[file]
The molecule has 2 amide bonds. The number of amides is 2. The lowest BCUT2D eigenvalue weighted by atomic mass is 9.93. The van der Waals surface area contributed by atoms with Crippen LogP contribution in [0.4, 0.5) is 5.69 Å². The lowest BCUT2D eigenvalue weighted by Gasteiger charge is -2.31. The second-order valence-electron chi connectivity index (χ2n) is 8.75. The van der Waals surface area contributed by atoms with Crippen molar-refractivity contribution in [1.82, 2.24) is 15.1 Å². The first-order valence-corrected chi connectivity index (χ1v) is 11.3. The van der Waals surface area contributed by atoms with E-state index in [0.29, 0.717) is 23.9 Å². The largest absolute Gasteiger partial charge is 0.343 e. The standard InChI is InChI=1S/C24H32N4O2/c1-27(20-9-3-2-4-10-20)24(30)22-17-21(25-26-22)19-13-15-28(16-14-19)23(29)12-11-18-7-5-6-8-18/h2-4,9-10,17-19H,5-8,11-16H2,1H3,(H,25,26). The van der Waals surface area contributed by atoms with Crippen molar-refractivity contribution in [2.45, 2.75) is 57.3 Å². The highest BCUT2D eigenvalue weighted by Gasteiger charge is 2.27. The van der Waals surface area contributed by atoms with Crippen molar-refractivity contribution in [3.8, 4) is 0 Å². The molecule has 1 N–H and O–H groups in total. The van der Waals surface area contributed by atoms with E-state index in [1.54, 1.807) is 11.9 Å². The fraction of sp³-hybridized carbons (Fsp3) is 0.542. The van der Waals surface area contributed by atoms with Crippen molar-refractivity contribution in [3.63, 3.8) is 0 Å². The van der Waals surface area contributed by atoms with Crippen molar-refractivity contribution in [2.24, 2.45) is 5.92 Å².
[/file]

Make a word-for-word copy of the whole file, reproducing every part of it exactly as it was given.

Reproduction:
The molecule has 2 amide bonds. The number of amides is 2. The lowest BCUT2D eigenvalue weighted by atomic mass is 9.93. The van der Waals surface area contributed by atoms with Crippen LogP contribution in [0.4, 0.5) is 5.69 Å². The lowest BCUT2D eigenvalue weighted by Gasteiger charge is -2.31. The second-order valence-electron chi connectivity index (χ2n) is 8.75. The van der Waals surface area contributed by atoms with Crippen molar-refractivity contribution in [1.82, 2.24) is 15.1 Å². The first-order valence-corrected chi connectivity index (χ1v) is 11.3. The van der Waals surface area contributed by atoms with E-state index in [0.29, 0.717) is 23.9 Å². The largest absolute Gasteiger partial charge is 0.343 e. The standard InChI is InChI=1S/C24H32N4O2/c1-27(20-9-3-2-4-10-20)24(30)22-17-21(25-26-22)19-13-15-28(16-14-19)23(29)12-11-18-7-5-6-8-18/h2-4,9-10,17-19H,5-8,11-16H2,1H3,(H,25,26). The van der Waals surface area contributed by atoms with Crippen molar-refractivity contribution in [2.45, 2.75) is 57.3 Å². The highest BCUT2D eigenvalue weighted by Gasteiger charge is 2.27. The van der Waals surface area contributed by atoms with Crippen molar-refractivity contribution in [3.8, 4) is 0 Å². The molecule has 1 N–H and O–H groups in total. The van der Waals surface area contributed by atoms with E-state index in [1.54, 1.807) is 11.9 Å². The fraction of sp³-hybridized carbons (Fsp3) is 0.542. The van der Waals surface area contributed by atoms with Crippen molar-refractivity contribution in [3.63, 3.8) is 0 Å². The van der Waals surface area contributed by atoms with Crippen molar-refractivity contribution in [2.24, 2.45) is 5.92 Å².